For more than two decades some of the country’s richest and most powerful people held secret off-shore bank accounts which helped them avoid paying taxes they owed in Ireland.
They deposited millions into accounts in Ansbacher Bank, which is registered in the Cayman Islands. However, the accounts were actually being operated from Dublin and clients had easy access to the money. The scheme was managed by Guinness & Mahon accountant Des Traynor, who ran the business from Dublin city centre.
In 1997, the tax evasion scam was exposed during the McCracken Tribunal. It later emerged that ex-Taoiseach Charles Haughey and other senior politicians held accounts. No-one was ever prosecuted — but Revenue collected over €110m in taxes and penalties from account holders.
A civil servant in the Department of Jobs, Enterprise and Innovation investigated the Ansbacher accounts when they first emerged. He presented reports on his findings to three successive governments and the allegations were forwarded to gardai, the Revenue Commissioners, the Office of the Director of Corporate Enforcement and two tribunals.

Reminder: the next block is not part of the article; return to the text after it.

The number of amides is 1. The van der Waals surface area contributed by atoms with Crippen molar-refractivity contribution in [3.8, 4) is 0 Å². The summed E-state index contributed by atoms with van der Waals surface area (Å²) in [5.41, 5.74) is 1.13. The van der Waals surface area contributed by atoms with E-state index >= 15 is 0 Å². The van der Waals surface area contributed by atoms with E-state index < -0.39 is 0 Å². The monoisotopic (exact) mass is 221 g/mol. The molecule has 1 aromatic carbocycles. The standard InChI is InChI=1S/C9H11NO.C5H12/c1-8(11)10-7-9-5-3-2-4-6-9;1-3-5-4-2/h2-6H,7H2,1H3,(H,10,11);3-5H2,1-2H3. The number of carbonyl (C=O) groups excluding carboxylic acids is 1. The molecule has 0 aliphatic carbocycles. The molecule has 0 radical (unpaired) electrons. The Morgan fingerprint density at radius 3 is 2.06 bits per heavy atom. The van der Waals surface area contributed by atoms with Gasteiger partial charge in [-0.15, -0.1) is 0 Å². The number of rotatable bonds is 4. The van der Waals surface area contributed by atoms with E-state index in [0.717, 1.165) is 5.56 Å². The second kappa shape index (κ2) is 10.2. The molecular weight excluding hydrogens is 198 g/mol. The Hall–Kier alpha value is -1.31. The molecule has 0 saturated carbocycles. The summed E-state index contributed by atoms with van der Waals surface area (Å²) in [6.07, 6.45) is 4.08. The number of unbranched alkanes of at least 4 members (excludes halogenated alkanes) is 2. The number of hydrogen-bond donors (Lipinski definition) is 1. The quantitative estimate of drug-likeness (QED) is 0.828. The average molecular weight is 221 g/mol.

Last week, this whistleblower sent a file to members of the Public Accounts Committee, claiming other senior politicians had held accounts — but were never exposed. He made the disclosure under new whistleblower legislation. At one point or other his allegations have been referred to gardai, the Mahon and Moriarty tribunals, the Revenue and the A-G.
In his 30-page document, he accused the Moriarty Tribunal of failing to properly investigate “significant evidence brought to its attention”.
Gardai said a file on the allegations is with the DPP.